Of course, ISAT would also like to sell products and services. But the manuals are written as separate products (which is why we sell them), not sales brochures. And that approach is also why ISAT manuals have such wide-ranging acceptance among engineers.
From ISAT's company profile:
Since ISAT’s sole discipline is the design of non-structural seismic restraints, we have gained a tremendous amount of experience and expertise, complimented by streamlined execution efficiencies. We are constantly upgrading our products and services based on changing building codes, changing industry standards and feedback from the installing contractors. In order to streamline our services, ISAT archives our engineering, details and solutions for easy recall.
This is the backbone of ISAT’S Design, Installation and Inspection Manuals. Each manual is approximately 600 hundred pages and is a comprehensive library of code specific seismic bracing solutions, engineering design tables, code clarifications, in depth installation details and inspection criteria. These design manuals are trade specific to each MEP & F trades. The ISAT approach removes the redundancy of engineering the most common conditions, and has become the standard for engineers that deal with requirements pertaining to the International Building Code and/or California hospitals under the jurisdiction of OSHPD.
From ISAT's Website:
International Seismic Application Technology (ISAT) is dedicated to assisting contractors, engineers, facility owners and project teams achieve code compliance in a cost effective manner. It is easy to see why the nation's largest contractors use ISAT for their most complicated projects. Find out why the industry's leading contractors, engineers, inspectors, and facility owners rely on the ISAT approach for stream-lined seismic code compliance. Take the fear out of seismic bracing and put ISAT on your jobsite.
The seismic restraint of suspended HVAC ducts, fire protection piping, electrical utilities and plumbing/piping systems for hospital construction projects has been a daily function of ISAT for many years. Although we have a broad range of project types under our belt, we are extremely proud of our hospital experience.
If you are involved in healthcare construction, you are familiar with the issues that compound the process. Highly congested hospital corridors, more stringent code requirements and ambiguous inspection influences all complicate an already tricky construction project. Past experience has proven a solid understanding of inherent issues and a good base knowledge of the seismic bracing code requirements by the entire construction and design team, can drastically streamline issues surrounding seismic bracing code compliance.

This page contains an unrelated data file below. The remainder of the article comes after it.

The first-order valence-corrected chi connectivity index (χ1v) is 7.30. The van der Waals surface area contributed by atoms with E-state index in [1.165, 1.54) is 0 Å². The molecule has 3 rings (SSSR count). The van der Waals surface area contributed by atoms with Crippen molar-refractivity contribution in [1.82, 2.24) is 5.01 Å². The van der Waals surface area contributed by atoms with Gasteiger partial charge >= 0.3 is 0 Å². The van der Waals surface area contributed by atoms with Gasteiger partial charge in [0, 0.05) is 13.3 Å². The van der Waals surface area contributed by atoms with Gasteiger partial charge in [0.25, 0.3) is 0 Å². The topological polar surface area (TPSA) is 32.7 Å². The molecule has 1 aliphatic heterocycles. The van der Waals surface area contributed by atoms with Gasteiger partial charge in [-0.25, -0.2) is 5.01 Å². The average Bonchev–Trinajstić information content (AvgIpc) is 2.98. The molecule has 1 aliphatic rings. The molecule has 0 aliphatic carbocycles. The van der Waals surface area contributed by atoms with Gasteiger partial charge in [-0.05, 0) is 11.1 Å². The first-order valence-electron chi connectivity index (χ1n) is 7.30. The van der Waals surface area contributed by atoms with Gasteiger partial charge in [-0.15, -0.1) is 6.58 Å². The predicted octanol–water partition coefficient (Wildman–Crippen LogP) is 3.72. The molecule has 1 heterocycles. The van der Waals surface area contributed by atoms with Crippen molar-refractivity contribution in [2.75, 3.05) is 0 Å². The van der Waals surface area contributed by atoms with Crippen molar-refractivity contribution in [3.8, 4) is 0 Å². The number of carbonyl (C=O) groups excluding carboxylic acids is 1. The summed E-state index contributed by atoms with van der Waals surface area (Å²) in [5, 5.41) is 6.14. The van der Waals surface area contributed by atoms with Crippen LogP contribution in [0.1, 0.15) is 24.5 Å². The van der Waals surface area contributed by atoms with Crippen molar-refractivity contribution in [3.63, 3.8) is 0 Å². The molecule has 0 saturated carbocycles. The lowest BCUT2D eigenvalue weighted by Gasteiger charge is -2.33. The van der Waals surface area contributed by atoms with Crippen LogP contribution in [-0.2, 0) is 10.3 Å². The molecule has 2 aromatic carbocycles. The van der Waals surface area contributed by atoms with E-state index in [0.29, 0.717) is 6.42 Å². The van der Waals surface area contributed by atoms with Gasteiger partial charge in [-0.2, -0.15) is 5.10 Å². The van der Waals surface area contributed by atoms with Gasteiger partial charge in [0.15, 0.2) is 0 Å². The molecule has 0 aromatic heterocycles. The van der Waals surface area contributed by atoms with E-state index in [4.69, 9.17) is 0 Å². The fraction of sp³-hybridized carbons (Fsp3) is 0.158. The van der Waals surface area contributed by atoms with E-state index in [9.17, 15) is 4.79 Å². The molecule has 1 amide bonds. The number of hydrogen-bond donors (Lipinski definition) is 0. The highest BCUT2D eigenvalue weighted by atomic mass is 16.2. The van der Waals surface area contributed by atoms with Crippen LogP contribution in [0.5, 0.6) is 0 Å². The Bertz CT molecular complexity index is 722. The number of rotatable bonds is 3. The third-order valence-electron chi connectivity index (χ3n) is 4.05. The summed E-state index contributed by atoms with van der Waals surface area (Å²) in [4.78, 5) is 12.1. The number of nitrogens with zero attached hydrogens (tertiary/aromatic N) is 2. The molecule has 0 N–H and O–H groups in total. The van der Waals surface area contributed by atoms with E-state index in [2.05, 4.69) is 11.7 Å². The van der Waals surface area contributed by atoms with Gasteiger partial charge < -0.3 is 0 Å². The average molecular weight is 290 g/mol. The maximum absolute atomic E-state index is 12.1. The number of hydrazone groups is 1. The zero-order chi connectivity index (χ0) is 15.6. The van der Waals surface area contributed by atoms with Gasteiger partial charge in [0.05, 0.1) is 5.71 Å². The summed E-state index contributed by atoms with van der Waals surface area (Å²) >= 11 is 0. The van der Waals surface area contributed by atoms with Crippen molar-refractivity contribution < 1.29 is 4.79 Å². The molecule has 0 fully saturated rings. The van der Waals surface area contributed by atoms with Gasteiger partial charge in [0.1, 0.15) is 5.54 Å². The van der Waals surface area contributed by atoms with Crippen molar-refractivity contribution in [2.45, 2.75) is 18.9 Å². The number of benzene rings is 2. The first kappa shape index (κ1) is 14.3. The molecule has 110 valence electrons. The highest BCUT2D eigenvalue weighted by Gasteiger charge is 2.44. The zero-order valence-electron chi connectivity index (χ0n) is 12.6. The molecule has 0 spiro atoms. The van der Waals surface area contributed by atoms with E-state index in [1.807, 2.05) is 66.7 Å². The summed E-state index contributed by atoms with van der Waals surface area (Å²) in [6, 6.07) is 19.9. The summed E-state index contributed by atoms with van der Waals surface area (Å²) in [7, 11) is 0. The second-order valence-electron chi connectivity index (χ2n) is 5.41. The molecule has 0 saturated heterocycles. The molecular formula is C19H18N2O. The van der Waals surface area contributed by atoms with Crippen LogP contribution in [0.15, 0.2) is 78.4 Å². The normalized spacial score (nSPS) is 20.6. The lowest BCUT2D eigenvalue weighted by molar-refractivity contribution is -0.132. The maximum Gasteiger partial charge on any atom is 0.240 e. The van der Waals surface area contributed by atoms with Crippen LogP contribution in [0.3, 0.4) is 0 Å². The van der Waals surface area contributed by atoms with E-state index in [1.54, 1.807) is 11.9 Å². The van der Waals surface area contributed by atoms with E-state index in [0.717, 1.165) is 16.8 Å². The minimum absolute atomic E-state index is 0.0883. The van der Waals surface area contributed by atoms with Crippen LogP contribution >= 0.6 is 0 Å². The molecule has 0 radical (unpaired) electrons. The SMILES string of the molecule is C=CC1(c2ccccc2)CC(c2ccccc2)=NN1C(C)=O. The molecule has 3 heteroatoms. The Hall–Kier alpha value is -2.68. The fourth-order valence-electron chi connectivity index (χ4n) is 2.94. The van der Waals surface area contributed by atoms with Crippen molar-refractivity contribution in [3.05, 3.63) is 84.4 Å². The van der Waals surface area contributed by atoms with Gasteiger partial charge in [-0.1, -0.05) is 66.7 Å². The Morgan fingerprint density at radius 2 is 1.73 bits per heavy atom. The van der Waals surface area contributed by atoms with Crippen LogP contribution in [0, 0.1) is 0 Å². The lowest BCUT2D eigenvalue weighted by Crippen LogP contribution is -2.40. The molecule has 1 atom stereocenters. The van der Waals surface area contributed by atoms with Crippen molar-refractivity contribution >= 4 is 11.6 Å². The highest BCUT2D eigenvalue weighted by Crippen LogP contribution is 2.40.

Who is the ICC? It's the International Code Council. The ICC says it's "a member-focused association dedicated to helping the building safety community and construction industry provide safe, sustainable and affordable construction through the development of codes and standards used in the design, build and compliance process."
Why should you care? These codes form the basis for how construction must be done.
Many jurisdictions in the USA have adopted International Codes--sometimes in addition to other codes, sometimes in place of them. All fifty states (and U.S. possessions and many jurisdictions outside the USA) have adopted one or more of the International Codes, either with amendments or exactly as is.
Many owners (construction customers) are bound by International Codes, due to corporate policies--especially if the parent company is based outside the USA.
Code convergence is increasing. Other codes are becoming more like the International Codes with each code cycle.
Conforming to these codes, even if not specifically required to do by the local authority having jurisdiction, can make a huge difference in a liability suit.
The International Codes, if not required in your jurisdiction, can fill some "holes" in other applicable codes for engineering or design quality purposes. Thus, they make it easier for you to "sell" to the customer the right way to do the job. You have an authoritative basis for the "price hike" you are proposing over a less suitable design.
If you are not using International Codes now, you will be. Get in the habit of working with these codes.